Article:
Sound — 9
The EMG 81s are a classic pickup. Though a lot of people seem to think they were made for high gain, in actuality their dry, balanced tone was originally geared for jazz players who wanted to have supreme articulation and let the tone come from their fingers. Upon playing the EMG 81, it's very obvious this is the case. The flat response of the pickup compared to the warmer sound of more traditional passive pickups means that every detail of your playing will come through - and for some players, this is not ideal, as any sloppiness in your playing will become much more obvious playing with this pickup. Generally speaking, the EMG 81 has a balanced, slightly nasal sound with a smooth midrange, tight low-end and crystally highs. This response makes it ideal for finger-picking, where the nasal sound is diminished slightly, as well as for playing in higher-gain settings where clarity and articulation are key. The tightness of the pickup translates into extremely clear, precise distorted tones where other pickups would get muddy. This also makes it ideal for recording and live use, as it requires less EQ tweaking to get sounding right in a band/mix, but at the same time this can make it sound slightly unappealing played on its own. Additionally, if you play with effects, such as chorus, the flat response of the EMG 81 is actually a big benefit, as, like with distortion, it won't get muddy. Unlike most pickups, due to its weak magnetic coils and active preamp, the EMG 81 is almost free of any hum whatsoever - any you hear likely comes from your pedals, cables and amp, not the pickup. The bar magnet design also means you won't get volume fluctuations when doing bends, adding to the overall consistency. Some people tend to claim the EMG 81 is an extremely high-output pickup with an overly compressed and sterile, almost "digital" tone. While it does not sound like a traditional Vintage pickup, most people who make these claims likely have not taken the time to use their volume or tone knob. A lot of the "sterility" can be knocked down to provide a warmer sound, and turning the volume down also gives the pickup a more traditional, open tone with less compression. As mentioned above, it is also less for giving of mistakes which means that you may have to adjust your playing style to get along with it.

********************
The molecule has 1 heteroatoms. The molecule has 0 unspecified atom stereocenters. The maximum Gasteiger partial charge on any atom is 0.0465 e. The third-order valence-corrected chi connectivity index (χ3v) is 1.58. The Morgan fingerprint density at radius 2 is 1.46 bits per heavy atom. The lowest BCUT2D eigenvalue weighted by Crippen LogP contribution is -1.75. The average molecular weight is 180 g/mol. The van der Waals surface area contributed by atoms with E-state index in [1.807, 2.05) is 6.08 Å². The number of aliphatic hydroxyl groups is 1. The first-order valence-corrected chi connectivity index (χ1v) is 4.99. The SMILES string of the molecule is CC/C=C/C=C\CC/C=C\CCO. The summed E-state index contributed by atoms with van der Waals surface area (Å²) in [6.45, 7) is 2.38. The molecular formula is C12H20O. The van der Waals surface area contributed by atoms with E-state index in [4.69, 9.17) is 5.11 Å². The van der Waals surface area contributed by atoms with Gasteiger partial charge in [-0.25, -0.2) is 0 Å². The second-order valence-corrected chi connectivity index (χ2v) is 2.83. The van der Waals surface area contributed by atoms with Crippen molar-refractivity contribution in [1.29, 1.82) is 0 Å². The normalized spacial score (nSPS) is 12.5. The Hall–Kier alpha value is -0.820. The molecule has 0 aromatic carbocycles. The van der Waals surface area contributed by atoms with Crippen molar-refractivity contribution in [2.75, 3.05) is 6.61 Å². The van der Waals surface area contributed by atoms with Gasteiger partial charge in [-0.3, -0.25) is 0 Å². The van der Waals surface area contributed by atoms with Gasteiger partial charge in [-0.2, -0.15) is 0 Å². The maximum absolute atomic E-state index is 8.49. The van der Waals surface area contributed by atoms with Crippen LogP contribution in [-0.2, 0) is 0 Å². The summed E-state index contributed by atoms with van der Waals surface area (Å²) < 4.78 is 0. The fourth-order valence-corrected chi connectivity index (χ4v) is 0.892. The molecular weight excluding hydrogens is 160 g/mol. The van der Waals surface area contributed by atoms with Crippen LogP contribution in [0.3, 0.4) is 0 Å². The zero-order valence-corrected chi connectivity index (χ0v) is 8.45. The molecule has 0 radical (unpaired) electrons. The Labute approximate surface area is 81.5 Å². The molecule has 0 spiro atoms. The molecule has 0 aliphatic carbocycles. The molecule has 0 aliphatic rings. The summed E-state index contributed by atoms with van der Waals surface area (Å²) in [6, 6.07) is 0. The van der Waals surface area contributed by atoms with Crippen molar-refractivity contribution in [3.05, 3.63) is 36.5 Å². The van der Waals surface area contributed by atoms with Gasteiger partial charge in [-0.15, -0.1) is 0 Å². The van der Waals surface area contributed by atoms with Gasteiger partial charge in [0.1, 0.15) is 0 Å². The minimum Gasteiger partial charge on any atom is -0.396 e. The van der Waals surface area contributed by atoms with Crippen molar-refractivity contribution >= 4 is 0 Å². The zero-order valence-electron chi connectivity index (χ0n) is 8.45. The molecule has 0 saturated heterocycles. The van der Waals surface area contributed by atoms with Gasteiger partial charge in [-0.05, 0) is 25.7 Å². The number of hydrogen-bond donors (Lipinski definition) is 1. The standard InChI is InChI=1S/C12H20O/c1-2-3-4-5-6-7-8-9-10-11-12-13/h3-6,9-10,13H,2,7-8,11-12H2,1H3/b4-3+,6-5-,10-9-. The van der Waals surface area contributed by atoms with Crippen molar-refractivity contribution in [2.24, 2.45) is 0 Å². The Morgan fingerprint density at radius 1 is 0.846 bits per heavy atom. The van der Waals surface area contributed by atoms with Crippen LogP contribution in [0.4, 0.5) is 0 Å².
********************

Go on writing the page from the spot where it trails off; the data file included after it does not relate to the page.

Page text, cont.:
Overall Impression — 9
I have an EMG 81 in the bridge position of my LTD MH-1000FR, which came installed with the guitar. I play primarily rock and metal, and the EMG 81 is precise and articulate for those purposes, providing crunchy rhythms, as well as screaming leads and vibrant pinch harmonics. Turn down the tone and volume down slightly for more Vintage hard and classic rock tones. However, it also delivers sparkly cleans, which are greatly enhanced by reverb, delay or chorus. For jazz, rolling the tone back a little also gives you a great, precise, neutral tone. While I would not use the EMG 81 to play blues, funk, or most pop, it can get the job done with these styles as well, with a bit of tweaking. If you are dead set on a Strat or Les Paul tone, the EMG 81 simply does not offer that, but if you are comfortable with something a bit different it is more than capable.
Reliability & Durability — 10
EMG pickups, regardless of sound quality, are world-class pickups and some of the most solidly constructed ever. Housed in epoxy for protection, they are virtually indestructible in any standard playing situations, and aren't prone to bits of hair, dust, etc. That some more traditional open-coil pickups are. Sure, an EMG 81 wouldn't survive a nuclear bomb, but due to the casing I trust its durability more than just about any other pickup. It is worth noting that, as active pickups, EMG 81s require a 9V battery to use. Reasonably speaking, you can get about 6 months of daily playing out of a single battery provided that you do not leave the cable plugged in when the guitar isn't in use. The active system also might require more extensive re-wiring or even cutting new chambers into your guitar for installation. This can make them inconvenient for amateurs to install on guitars not outfitted for active pickups.